Aintree University Hospital hails success of waste management programme

Partnership with B&M Waste Services significantly reduces waste sent to landfill

One of the North West’s busiest hospitals is celebrating the success of a major waste management programme.

Aintree University Hospital in Liverpool has worked in partnership with B&M Waste Services to dramatically reduce environmental impact and improve efficiency.

B&M was initially brought in by the hospital to manage its general waste, but the company’s remit was soon extended to cover clinical and offensive waste segregation and disposal.

Aintree has been 100% committed to the waste management programme from the very beginning and a number of the initiatives we have undertaken in partnership with the hospital have been industry leading in the healthcare sector

Working closely with hospital management, B&M designed a bespoke waste compound and deployed the latest compactor technology. B&M also installed 450 bins at Aintree, introduced a confidential document shredding service, and a dedicated battery collection and recycling service. It also provided more than 500 of the hospital’s domestic and clinical staff with comprehensive training in the waste segregation system.

As a result of the partnership with B&M, Aintree University Hospital has reduced clinical waste output by more than 28 tonnes a month, while around 300 tonnes of offensive waste – otherwise known as Tiger Bag waste – is collected annually and sent to landfill sites, where the methane produced is captured and re-used to generate electricity.

The introduction of the offensive waste stream has not only had the effect of reducing clinical waste output by nearly two thirds, but also, due to the success of the staff training, general waste has increased with over 80% being recycled in 2013. Before the partnership with B&M, all of this waste was being sent direct to landfill.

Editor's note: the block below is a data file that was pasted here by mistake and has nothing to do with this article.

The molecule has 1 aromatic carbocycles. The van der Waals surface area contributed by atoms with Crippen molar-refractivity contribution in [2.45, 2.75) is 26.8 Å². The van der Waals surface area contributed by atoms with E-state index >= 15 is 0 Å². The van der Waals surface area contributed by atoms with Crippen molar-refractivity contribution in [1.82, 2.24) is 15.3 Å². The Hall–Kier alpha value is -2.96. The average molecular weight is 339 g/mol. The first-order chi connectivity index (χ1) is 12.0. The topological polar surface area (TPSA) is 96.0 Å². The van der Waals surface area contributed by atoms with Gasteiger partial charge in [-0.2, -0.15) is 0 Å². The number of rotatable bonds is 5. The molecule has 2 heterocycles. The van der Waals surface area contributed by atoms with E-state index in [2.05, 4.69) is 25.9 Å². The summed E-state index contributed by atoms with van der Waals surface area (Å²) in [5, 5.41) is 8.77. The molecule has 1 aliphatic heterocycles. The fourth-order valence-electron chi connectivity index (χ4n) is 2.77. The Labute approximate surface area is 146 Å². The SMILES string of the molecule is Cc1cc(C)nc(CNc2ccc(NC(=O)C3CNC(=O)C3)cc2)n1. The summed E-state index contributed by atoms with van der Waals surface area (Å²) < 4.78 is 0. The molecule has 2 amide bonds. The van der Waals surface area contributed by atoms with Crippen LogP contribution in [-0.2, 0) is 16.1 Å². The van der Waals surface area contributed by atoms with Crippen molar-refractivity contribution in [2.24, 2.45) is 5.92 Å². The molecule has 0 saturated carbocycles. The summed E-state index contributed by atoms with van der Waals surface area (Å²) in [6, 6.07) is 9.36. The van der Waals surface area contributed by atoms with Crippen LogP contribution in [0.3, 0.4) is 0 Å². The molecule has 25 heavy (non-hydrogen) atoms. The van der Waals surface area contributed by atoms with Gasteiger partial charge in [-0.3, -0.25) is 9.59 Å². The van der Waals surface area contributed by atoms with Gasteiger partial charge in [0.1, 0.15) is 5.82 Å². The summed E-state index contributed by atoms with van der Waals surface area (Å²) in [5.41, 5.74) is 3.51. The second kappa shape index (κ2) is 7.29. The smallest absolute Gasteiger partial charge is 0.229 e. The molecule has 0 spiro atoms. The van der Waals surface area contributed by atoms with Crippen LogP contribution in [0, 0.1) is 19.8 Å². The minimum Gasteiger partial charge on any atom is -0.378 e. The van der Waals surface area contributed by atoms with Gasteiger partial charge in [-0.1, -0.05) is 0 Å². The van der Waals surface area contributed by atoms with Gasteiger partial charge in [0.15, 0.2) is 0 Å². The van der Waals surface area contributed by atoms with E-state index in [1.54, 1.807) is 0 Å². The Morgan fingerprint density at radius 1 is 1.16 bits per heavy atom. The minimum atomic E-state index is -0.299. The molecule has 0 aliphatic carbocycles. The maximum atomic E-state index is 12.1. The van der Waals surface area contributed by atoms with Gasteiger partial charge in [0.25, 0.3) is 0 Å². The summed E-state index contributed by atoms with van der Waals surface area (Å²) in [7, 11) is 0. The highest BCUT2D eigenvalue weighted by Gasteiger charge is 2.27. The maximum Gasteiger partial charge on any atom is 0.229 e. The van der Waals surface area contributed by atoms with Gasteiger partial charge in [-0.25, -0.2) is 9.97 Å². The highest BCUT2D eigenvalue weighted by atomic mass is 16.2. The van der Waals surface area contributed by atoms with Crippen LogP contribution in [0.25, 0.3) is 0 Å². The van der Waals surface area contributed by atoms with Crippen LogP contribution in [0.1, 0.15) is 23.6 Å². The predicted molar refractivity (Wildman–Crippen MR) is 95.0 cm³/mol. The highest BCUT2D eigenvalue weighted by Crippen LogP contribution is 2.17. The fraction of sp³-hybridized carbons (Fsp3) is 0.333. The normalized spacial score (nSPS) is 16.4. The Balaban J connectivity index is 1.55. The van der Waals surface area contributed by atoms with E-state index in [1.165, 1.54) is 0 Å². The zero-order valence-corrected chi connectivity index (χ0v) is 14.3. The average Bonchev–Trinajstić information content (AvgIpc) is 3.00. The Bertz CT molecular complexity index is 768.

Due to segregation and the use of an on-site baler – one of only a handful of NHS trusts in the UK to operate such a system – 165 tonnes of cardboard was recycled last year, compared to none before 2011. A further 55 tonnes of mixed metals, paper and plastic – stored in a dedicated 35-yard Ro-Ro in the waste compound – have been collected in the past year, achieving a 100% diversion from landfill.

Michael Morgan, facilities manager at Aintree University Hospital, said: “The partnership with B&M has helped reduce our impact on the environment and improve efficiency. The bespoke waste compound is fantastic and an example to other NHS trusts.

The partnership with B&M has helped reduce our impact on the environment and improve efficiency

“The key to the success of our offensive waste and recycling programme has been the close working relationship with B&M. The response from our staff has been fantastic and this is in no small way down to the hard work B&M put in from implementation and training to collection and disposal.

“By working with B&M we know that we are taking advantage of the latest waste innovations and we are committed to further improving our waste management performance.”

A report in 2011 by the Royal College of Nursing highlighted how the NHS could save £5.5m annually if hospital waste was correctly classified and segregated. This has been reinforced by the HT07 Guidance Document that hospitals must consult in relation to their waste management.

Rose Warnock, of B&M Waste Services, added: “Aintree has been 100% committed to the waste management programme from the very beginning and a number of the initiatives we have undertaken in partnership with the hospital have been industry leading in the healthcare sector.

“The hospital has come a long way in a relatively short space of time and its approach is rightly seen as an example of best practice in the NHS.”